Large Companies vs Small
One of Nobel Laureate Eugene Fama’s most famous works came in the Fama-French 3 Factor Model that laid out areas of the market ripe for outperformance. One of these 3 factors showed that the size of the company had a consistent effect on long term performance and smaller companies have tended to do better than the market as a whole. There is still evidence of this today as seen in this chart from Bloomberg:
Enter 2020, where we have not only seen Large Caps outperform its counterparts (the opposite of the 3 Factor Model) but even in its own class there is wide dispersion of performance. As of yesterday, the S&P 500 Index was close to flat at approx. (-2%) for the year but when assessing its individual holdings, it becomes clear that 10 (to 50) companies are holding this market together. The stock market today is undiversified with much of its “eggs in one basket” and if something were to happen with these 10 companies it could spell trouble. These are the moments as investors that we cannot afford to ignore the benefits of maximal diversification.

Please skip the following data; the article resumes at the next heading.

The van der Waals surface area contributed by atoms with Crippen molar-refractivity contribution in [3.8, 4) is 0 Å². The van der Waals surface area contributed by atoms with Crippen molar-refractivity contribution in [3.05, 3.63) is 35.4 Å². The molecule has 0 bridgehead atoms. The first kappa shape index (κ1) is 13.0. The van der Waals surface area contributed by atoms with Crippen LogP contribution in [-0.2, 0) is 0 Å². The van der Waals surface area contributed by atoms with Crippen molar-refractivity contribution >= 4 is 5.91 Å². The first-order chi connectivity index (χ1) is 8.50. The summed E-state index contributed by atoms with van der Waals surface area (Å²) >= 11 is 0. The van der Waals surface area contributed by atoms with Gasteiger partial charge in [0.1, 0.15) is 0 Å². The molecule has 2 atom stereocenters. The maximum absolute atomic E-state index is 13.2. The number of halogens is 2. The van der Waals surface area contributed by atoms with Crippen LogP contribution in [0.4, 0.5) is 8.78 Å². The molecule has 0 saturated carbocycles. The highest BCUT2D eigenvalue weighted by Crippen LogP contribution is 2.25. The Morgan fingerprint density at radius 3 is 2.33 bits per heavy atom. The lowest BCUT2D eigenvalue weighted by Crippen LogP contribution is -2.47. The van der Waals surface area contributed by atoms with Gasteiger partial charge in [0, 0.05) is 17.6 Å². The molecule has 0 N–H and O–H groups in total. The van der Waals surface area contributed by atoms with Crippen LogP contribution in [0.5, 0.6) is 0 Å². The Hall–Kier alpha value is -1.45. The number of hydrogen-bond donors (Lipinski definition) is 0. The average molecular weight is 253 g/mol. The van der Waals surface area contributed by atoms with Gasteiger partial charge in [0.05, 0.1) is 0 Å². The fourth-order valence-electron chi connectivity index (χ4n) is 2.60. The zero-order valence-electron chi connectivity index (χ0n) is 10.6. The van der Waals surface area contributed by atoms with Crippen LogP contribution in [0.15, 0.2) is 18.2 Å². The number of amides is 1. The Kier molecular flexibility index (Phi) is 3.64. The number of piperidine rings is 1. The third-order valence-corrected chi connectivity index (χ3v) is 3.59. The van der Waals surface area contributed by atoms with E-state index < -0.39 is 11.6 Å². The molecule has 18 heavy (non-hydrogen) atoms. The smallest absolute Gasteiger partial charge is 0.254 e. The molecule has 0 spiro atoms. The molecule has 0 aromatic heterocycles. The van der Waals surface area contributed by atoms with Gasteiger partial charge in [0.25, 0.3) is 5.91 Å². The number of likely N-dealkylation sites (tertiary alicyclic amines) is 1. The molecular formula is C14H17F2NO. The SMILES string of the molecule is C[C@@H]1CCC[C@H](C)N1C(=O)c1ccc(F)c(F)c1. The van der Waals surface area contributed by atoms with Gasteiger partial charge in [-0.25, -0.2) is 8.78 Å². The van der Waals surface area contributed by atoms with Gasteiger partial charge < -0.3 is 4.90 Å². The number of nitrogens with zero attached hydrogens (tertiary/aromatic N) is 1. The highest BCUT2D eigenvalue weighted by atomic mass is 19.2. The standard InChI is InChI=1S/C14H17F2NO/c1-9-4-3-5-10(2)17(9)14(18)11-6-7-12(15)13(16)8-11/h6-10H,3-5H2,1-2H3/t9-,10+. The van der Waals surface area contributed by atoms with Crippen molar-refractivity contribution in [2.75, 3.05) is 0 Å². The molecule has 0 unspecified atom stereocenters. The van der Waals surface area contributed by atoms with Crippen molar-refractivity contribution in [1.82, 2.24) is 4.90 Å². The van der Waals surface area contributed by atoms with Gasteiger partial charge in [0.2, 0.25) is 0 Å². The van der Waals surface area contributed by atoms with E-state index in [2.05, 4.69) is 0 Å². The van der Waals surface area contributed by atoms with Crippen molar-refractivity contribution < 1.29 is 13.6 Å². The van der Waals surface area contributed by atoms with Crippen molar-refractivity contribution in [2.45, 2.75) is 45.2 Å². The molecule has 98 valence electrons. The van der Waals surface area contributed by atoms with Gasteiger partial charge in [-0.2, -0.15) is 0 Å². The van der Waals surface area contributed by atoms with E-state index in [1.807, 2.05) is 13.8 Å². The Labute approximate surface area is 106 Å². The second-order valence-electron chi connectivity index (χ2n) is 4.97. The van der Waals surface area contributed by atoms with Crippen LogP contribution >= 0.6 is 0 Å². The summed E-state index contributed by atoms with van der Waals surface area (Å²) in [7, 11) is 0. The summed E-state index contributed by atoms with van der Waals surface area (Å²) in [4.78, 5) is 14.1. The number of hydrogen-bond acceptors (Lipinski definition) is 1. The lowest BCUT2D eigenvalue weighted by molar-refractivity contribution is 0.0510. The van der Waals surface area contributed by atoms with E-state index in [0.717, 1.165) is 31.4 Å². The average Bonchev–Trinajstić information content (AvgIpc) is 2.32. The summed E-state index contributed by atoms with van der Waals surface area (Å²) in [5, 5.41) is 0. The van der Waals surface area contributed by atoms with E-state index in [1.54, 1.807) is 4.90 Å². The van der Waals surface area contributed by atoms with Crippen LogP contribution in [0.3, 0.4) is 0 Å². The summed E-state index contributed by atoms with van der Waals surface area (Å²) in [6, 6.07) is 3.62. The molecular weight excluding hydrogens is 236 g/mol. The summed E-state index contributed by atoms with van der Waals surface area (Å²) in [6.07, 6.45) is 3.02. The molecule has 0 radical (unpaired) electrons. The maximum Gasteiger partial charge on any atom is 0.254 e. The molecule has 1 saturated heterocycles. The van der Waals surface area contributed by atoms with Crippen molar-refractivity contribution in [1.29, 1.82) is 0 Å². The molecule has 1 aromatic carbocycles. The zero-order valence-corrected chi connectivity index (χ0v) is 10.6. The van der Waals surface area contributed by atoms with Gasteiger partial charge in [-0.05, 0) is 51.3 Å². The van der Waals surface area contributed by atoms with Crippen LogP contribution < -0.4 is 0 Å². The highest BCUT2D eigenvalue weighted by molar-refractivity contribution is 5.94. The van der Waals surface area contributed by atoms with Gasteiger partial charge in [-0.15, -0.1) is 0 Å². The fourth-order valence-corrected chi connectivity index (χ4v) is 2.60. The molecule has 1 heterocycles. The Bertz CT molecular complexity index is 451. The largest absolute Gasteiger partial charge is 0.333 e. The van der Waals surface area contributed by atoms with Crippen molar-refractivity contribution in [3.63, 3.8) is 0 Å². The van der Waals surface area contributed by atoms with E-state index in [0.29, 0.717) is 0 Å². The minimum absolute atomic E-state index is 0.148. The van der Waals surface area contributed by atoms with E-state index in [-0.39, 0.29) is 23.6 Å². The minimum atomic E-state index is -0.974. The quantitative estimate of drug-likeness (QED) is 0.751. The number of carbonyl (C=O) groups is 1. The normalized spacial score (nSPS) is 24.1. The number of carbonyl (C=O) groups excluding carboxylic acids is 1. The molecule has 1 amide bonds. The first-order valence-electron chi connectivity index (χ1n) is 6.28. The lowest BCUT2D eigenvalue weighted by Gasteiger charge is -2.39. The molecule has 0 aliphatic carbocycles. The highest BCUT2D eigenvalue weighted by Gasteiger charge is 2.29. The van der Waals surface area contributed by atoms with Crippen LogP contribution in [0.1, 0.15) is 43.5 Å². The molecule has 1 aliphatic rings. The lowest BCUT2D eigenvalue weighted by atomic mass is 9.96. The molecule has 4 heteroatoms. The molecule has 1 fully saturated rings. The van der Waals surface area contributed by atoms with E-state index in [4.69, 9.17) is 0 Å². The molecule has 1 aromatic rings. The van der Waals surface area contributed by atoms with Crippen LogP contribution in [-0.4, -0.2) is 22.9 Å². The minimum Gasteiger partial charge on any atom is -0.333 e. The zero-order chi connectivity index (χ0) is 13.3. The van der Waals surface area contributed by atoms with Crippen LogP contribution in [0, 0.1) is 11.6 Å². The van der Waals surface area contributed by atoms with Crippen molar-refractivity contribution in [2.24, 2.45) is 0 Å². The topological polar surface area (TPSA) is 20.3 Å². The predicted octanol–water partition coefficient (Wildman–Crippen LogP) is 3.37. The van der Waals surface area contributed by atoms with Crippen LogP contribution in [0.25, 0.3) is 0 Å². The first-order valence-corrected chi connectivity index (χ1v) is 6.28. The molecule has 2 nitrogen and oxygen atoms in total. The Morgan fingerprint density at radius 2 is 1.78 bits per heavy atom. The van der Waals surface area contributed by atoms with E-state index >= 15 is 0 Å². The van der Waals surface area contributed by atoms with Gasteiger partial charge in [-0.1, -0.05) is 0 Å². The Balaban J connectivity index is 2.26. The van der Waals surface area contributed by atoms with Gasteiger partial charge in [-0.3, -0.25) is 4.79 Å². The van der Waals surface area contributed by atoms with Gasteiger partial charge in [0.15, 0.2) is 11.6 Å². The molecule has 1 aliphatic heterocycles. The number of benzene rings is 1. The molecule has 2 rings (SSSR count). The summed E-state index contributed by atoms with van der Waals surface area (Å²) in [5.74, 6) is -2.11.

A broken clock is right twice a day, but long-term performance comes in leaning into the statistical measures that have worked through many different historical periods. On average it takes over 22 months for a bear market to recover, which may be needed for the smaller sized stocks moving forward. What is also clear from the above graph is that when using traditional valuation methods, bigger company’s stock prices are relatively expensive compared to their smaller counterparts. In the efforts of selling high and buying low, these are important details to be aware of to adjust for whatever is to come.
See Video of Founder Sam Huszczo, CFA, CFP as Moderator in a discussion on Active vs Passive Investing During a Bear Market with Institutional Investor Magazine in the first link below: